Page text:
I wouldn’t just cut it in half and trust that it won’t sprout, but even cutting it into eighths or perhaps a little bit finer should be more than sufficient to ensure it will decompose and normally in your pile.
Caution: Onions are Quite Acidic, May Change Compost pH
Something else to be aware of, and one allegation leveled against onions by haters that has a basis in truth, is that they are quite acidic.
They are so acidic, in fact, that they can disrupt the pH balance of your compost pile, and this can prove to be disastrous if you are going with the tried and true alkaline approach for your compost.
However, where people go wrong is assuming that even a single onion is somehow acidic enough to completely spoil an entire compost pile. That’s just wrong, and it will not happen.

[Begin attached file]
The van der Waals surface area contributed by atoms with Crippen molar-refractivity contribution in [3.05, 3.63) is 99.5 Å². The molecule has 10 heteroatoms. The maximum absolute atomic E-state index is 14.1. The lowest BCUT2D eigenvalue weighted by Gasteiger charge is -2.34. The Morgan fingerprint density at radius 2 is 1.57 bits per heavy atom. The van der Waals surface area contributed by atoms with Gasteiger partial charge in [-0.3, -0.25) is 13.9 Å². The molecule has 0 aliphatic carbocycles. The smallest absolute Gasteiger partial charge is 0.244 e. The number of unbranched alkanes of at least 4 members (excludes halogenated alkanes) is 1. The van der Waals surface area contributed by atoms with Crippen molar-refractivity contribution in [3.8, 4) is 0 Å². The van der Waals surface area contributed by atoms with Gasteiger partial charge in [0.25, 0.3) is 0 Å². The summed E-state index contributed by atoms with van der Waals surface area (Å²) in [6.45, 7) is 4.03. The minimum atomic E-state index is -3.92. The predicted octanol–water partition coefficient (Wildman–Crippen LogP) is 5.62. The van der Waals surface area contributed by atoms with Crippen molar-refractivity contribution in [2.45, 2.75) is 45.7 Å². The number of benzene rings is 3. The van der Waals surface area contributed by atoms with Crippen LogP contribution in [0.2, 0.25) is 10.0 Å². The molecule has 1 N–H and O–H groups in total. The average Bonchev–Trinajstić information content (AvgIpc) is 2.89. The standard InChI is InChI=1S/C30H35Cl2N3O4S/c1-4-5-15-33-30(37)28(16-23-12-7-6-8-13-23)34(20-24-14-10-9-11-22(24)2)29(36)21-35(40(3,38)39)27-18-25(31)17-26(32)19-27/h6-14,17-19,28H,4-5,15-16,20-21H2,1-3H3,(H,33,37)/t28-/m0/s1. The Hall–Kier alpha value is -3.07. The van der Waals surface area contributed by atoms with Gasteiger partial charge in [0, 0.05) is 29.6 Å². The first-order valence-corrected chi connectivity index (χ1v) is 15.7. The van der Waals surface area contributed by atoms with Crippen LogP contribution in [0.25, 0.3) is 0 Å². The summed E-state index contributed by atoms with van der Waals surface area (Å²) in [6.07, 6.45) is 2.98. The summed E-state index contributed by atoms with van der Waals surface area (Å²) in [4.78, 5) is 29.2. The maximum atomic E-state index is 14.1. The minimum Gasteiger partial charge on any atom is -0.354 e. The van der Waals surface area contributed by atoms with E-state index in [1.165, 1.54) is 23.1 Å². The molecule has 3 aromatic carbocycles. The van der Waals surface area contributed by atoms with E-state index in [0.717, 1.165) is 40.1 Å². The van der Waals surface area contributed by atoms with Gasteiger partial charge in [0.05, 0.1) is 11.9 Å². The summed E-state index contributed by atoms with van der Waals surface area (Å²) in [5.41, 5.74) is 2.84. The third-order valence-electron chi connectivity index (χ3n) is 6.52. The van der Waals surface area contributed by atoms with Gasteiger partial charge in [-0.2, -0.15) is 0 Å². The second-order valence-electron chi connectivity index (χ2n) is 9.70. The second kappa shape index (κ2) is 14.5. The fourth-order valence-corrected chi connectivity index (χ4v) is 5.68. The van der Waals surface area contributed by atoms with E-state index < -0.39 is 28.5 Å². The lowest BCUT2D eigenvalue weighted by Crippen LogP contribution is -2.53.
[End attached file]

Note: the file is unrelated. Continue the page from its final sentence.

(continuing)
Adding a whole bunch of onions will definitely change the acidity of the pile, but the occasional onion, chopped up and properly mixed into the pile, is no problem at all.
You shouldn’t be adding onions every day or adding significant quantities every week, but a periodic inclusion is no problem.
Even then, there is another super simple trick you can do to offset this acidity. I’ll tell you about it in just a minute.
Bury Onions Deeply in Compost to Keep Odor to a Minimum
Something else you’ll want to do when adding onions to your compost pile is bury them good and deep when you add them. I recommend a minimum of 12 inches (30 centimeters), or as deep as you can go if your pile is small.
Why? Simple: onions really stink! They will stink dreadfully when they begin to decompose unless they are totally buried. I can promise that you don’t want to be putting up with that odor.